Why does the SARS-CoV-2 virus seem to affect Black and South Asian Ethnic Groups more in the UK?
An interesting correspondence by Marion Cook in The Lancet July 17 suggests that this could be related to sickle cell and thalassaemia.
Sickle cell anaemia is an inherited autosomal recessive disease with homozygotes having sickle cell disease and heterozygous carriers having sickle cell trait. Sickle cell trait is asymptomatic. However, it is occasionally associated with sudden death induced by severe hypoxia. Hypoxaemia is a complication of COVID-19.
Another complication of COVID-19 is pulmonary embolism. It is known that pulmonary embolism is a severe clinical feature of COVID-19. People who have sickle cell trait have twice the risk of pulmonary embolism compared with the general population.
The relative frequency of sickle cell trait is higher in the black ethnic group than in the white ethnic majority in the United Kingdom. Interestingly, the black African ethnic group has twice the number of fatalities and frequency of sickle cell trait as does the black Caribbean group.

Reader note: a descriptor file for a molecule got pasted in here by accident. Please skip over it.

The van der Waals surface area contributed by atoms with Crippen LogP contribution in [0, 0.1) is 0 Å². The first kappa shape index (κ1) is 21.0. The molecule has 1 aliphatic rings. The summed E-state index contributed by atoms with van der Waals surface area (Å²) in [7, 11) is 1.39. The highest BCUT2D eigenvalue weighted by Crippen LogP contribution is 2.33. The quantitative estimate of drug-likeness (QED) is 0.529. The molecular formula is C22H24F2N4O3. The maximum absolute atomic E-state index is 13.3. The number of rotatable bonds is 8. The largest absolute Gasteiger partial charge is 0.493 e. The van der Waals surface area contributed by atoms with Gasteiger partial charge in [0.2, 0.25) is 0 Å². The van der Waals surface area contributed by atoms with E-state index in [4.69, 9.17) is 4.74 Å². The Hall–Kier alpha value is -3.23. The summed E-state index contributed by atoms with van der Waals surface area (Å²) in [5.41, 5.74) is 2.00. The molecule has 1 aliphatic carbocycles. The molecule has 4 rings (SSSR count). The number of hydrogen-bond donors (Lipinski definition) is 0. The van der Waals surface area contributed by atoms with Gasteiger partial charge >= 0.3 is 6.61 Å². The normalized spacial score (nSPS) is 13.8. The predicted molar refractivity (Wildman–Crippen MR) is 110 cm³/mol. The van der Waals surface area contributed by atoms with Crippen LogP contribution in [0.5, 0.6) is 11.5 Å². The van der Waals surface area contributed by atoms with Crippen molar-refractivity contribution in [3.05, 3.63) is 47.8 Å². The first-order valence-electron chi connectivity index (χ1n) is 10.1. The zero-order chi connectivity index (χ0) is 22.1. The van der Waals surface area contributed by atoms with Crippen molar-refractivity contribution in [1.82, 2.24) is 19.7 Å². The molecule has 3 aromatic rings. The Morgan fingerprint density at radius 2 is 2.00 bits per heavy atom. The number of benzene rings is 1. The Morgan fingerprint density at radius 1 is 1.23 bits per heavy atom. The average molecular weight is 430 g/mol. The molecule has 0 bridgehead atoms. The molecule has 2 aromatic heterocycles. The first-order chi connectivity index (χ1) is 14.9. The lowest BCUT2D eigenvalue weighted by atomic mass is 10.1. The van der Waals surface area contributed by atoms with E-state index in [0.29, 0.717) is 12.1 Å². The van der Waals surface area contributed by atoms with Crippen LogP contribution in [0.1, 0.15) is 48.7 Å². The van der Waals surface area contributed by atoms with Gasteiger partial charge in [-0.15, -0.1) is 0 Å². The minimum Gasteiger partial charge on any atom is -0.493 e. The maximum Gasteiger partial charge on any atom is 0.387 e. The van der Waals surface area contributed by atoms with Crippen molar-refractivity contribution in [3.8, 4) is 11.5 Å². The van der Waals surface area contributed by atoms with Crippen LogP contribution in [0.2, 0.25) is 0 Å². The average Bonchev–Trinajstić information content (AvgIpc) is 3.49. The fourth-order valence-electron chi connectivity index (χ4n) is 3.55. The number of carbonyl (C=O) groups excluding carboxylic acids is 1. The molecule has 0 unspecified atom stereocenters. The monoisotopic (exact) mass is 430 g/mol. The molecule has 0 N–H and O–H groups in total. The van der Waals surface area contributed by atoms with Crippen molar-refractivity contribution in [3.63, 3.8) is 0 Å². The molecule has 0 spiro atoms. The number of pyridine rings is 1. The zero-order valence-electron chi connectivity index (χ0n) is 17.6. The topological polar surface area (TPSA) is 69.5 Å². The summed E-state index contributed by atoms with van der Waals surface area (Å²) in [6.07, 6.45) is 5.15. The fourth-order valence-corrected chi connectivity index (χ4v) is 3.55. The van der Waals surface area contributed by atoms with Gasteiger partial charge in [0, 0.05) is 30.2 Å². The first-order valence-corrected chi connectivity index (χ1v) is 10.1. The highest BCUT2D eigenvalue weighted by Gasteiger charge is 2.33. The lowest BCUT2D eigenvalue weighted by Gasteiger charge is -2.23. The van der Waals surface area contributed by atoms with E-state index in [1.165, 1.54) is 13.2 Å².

Beta-thalassaemia is inherited in an autosomal recessive manner with heterozygous carriers having beta-thalassaemia trait. Beta-thalassaemia is higher in the south Asian ethnic group than in the white ethnic majority. The only known symptom of beta-thalassaemia trait is a tendency for mild anaemia, which would aggravate hypoxaemia due to COVID-19.
Interestingly, the white Irish minority had half the number of fatalities as the white British majority. Haemochromatosis type 1 is higher in prevalence within the white Irish ethnic group than within the white British ethnic group. It is suggested that this could have an effect here.
The mutation C282Y is inherited in an autosomal recessive pattern. People with the C282Y allele are less likely than those without to be anaemic, homozygotes sometimes having to be regularly bled to reduce their iron overload. Iron-deficiency anaemia could aggravate hypoxaemia due to COVID-19. The prevalence of iron deficiency anaemia has been reported to be lower in white Irish than in white British men.
Marion Cook suggests that this data highlights the potential hypoxic effect of anaemia in COVID-19 fatalities for sickle cell anaemia carriers and for beta-thalassaemia carriers. They also indicate that haemochromatosis type 1 might confer some protection.
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